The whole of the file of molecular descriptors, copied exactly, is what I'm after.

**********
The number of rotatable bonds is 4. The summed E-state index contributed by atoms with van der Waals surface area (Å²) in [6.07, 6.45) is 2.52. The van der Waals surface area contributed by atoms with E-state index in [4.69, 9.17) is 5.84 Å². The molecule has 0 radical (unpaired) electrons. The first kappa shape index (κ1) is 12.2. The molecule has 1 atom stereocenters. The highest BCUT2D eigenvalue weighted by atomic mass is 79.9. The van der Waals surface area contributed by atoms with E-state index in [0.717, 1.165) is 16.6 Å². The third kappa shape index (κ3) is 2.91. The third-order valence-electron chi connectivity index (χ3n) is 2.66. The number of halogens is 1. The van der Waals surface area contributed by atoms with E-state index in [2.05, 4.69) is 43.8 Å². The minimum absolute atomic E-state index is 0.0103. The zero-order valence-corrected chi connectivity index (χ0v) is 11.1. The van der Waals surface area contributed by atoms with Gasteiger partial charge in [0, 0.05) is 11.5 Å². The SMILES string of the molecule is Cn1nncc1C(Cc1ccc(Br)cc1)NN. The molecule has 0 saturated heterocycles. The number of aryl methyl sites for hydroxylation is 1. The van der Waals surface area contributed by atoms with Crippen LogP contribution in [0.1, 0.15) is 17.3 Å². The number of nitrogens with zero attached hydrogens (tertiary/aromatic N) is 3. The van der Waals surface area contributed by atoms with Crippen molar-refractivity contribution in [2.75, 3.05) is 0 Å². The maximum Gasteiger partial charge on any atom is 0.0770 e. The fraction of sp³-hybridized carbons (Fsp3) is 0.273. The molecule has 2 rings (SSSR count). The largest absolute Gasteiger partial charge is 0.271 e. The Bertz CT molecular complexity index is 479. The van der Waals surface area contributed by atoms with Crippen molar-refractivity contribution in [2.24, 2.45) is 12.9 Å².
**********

The number of rotatable bonds is 4. The summed E-state index contributed by atoms with van der Waals surface area (Å²) in [6.07, 6.45) is 2.52. The van der Waals surface area contributed by atoms with E-state index in [4.69, 9.17) is 5.84 Å². The molecule has 0 radical (unpaired) electrons. The first kappa shape index (κ1) is 12.2. The molecule has 1 atom stereocenters. The highest BCUT2D eigenvalue weighted by atomic mass is 79.9. The van der Waals surface area contributed by atoms with E-state index in [0.717, 1.165) is 16.6 Å². The third kappa shape index (κ3) is 2.91. The third-order valence-electron chi connectivity index (χ3n) is 2.66. The number of halogens is 1. The van der Waals surface area contributed by atoms with E-state index in [2.05, 4.69) is 43.8 Å². The minimum absolute atomic E-state index is 0.0103. The zero-order valence-corrected chi connectivity index (χ0v) is 11.1. The van der Waals surface area contributed by atoms with Gasteiger partial charge in [0, 0.05) is 11.5 Å². The SMILES string of the molecule is Cn1nncc1C(Cc1ccc(Br)cc1)NN. The molecule has 0 saturated heterocycles. The number of aryl methyl sites for hydroxylation is 1. The van der Waals surface area contributed by atoms with Crippen LogP contribution in [0.1, 0.15) is 17.3 Å². The number of nitrogens with zero attached hydrogens (tertiary/aromatic N) is 3. The van der Waals surface area contributed by atoms with Crippen molar-refractivity contribution in [2.75, 3.05) is 0 Å². The maximum Gasteiger partial charge on any atom is 0.0770 e. The fraction of sp³-hybridized carbons (Fsp3) is 0.273. The molecule has 2 rings (SSSR count). The largest absolute Gasteiger partial charge is 0.271 e. The Bertz CT molecular complexity index is 479. The van der Waals surface area contributed by atoms with Crippen molar-refractivity contribution in [2.24, 2.45) is 12.9 Å².